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About the Dharma Heritage Project

Please click here to read a letter from Robert Buswell, Distinguished Prof. Emeritus, UCLA

Chronicling Buddhism's contributions to world cultural heri-tage and peace through the art of documentary photography and film with an emphasis on endangered Buddhist cultures. 

The Dharma Heritage Project was established by photographer and Fulbright Scholar Don Farber in 1988 to photograph Buddhist cultures internationally and to present this work to the public in books, museums, and various forms of media. Mr. Farber has been photographing Buddhist life for more than 40 years, integrating documentary photography (and more recently filmmaking) with visual anthropology and Buddhist studies.  The work is being carried out in collaboration with Buddhist masters and their communities; scholars in Buddhist studies, anthropology and Asian art history; curators, publishers, designers, and artists; and with specialists in documentary filmmaking.  


The work of the Dharma Heritage Project is of historic, educational, and artistic benefit and will serve as a legacy for present and future generations in understanding and appreciating the important contributions these cultures have made and are continuing to make in the world.  The Project places urgent and special emphasis on photographing and filming elder Buddhist masters who are living links to ancient wisdom and to time-honored ways of life that are endangered due to modernization, religious persecution, and other societal pressures.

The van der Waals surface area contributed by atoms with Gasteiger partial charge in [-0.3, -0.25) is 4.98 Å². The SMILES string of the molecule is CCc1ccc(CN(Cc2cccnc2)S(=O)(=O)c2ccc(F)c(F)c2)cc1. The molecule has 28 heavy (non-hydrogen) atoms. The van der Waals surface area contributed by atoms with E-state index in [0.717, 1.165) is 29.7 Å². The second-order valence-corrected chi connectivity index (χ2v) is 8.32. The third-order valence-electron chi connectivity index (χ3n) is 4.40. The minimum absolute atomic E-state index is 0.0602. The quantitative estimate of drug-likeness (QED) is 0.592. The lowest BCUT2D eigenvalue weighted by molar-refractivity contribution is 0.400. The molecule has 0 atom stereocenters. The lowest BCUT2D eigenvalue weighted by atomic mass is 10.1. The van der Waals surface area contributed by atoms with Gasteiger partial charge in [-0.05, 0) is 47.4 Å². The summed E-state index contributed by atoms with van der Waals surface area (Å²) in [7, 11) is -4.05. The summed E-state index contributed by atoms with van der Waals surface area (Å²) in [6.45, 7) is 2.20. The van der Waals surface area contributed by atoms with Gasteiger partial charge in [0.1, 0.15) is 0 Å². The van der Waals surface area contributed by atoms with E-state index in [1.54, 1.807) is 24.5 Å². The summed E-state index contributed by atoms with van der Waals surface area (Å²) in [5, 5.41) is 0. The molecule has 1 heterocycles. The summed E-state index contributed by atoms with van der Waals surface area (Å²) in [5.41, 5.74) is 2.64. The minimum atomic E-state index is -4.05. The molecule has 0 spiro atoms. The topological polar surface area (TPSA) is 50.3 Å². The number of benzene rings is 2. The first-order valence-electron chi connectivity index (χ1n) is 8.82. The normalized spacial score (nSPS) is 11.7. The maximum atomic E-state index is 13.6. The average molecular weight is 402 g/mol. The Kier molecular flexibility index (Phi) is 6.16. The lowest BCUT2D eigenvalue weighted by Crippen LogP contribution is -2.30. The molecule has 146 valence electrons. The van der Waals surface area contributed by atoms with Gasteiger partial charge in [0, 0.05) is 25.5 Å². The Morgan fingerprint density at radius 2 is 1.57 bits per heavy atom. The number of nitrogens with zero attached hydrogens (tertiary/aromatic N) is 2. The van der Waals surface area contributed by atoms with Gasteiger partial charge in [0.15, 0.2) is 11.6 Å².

Our work also includes documenting spiritual practices and ceremonies and traditional Buddhist dance, music, arts, and architecture. Of special emphasis currently is the documentation of the endangered Tibetan Buddhist way of life and the last living Buddhist masters trained in the old Tibet.  Other aspects of the project are chronicling the establishment of Buddhism in the West and recording Buddhism’s participation in efforts to serve those in need and to promote interfaith dialogue, environmental responsibility, human rights, and world peace.


The work accomplished by the project becomes part of an archive housing the photography, video, and research, which is available for scholars to include in their publications, for museum exhibitions, magazines, books, websites, and films.

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